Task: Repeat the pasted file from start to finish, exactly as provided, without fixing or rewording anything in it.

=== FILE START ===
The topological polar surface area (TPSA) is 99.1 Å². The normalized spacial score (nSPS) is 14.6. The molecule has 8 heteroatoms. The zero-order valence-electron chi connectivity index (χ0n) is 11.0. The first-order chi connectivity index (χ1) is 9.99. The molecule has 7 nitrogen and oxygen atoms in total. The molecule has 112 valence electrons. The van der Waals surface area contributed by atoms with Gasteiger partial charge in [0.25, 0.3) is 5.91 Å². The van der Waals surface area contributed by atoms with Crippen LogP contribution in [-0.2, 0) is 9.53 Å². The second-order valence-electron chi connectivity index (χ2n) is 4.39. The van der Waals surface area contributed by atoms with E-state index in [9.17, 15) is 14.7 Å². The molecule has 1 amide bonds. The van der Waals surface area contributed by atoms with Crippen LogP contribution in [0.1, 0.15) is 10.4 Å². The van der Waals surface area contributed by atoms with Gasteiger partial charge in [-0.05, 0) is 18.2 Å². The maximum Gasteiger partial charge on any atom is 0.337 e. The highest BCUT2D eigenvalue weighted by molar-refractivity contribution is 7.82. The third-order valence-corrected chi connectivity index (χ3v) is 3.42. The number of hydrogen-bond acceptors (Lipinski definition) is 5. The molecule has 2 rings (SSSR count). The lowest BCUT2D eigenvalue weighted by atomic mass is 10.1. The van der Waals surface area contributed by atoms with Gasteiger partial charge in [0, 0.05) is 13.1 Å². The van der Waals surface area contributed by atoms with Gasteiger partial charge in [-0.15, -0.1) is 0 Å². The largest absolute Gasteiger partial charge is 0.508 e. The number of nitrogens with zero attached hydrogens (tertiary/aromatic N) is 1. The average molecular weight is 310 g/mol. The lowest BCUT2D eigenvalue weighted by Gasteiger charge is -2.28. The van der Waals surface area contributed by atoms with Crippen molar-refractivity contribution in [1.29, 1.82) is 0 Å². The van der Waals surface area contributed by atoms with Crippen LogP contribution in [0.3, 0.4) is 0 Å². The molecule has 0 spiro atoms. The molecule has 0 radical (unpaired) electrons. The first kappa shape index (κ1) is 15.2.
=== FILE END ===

The topological polar surface area (TPSA) is 99.1 Å². The normalized spacial score (nSPS) is 14.6. The molecule has 8 heteroatoms. The zero-order valence-electron chi connectivity index (χ0n) is 11.0. The first-order chi connectivity index (χ1) is 9.99. The molecule has 7 nitrogen and oxygen atoms in total. The molecule has 112 valence electrons. The van der Waals surface area contributed by atoms with Gasteiger partial charge in [0.25, 0.3) is 5.91 Å². The van der Waals surface area contributed by atoms with Crippen LogP contribution in [-0.2, 0) is 9.53 Å². The second-order valence-electron chi connectivity index (χ2n) is 4.39. The van der Waals surface area contributed by atoms with E-state index in [9.17, 15) is 14.7 Å². The molecule has 1 amide bonds. The van der Waals surface area contributed by atoms with Crippen LogP contribution in [0.1, 0.15) is 10.4 Å². The van der Waals surface area contributed by atoms with Gasteiger partial charge in [-0.05, 0) is 18.2 Å². The maximum Gasteiger partial charge on any atom is 0.337 e. The highest BCUT2D eigenvalue weighted by molar-refractivity contribution is 7.82. The third-order valence-corrected chi connectivity index (χ3v) is 3.42. The number of hydrogen-bond acceptors (Lipinski definition) is 5. The molecule has 2 rings (SSSR count). The lowest BCUT2D eigenvalue weighted by atomic mass is 10.1. The van der Waals surface area contributed by atoms with Gasteiger partial charge in [0, 0.05) is 13.1 Å². The van der Waals surface area contributed by atoms with Gasteiger partial charge in [-0.15, -0.1) is 0 Å². The largest absolute Gasteiger partial charge is 0.508 e. The number of nitrogens with zero attached hydrogens (tertiary/aromatic N) is 1. The average molecular weight is 310 g/mol. The lowest BCUT2D eigenvalue weighted by Gasteiger charge is -2.28. The van der Waals surface area contributed by atoms with Crippen molar-refractivity contribution in [1.29, 1.82) is 0 Å². The van der Waals surface area contributed by atoms with Crippen LogP contribution in [0.3, 0.4) is 0 Å². The molecule has 0 spiro atoms. The molecule has 0 radical (unpaired) electrons. The first kappa shape index (κ1) is 15.2.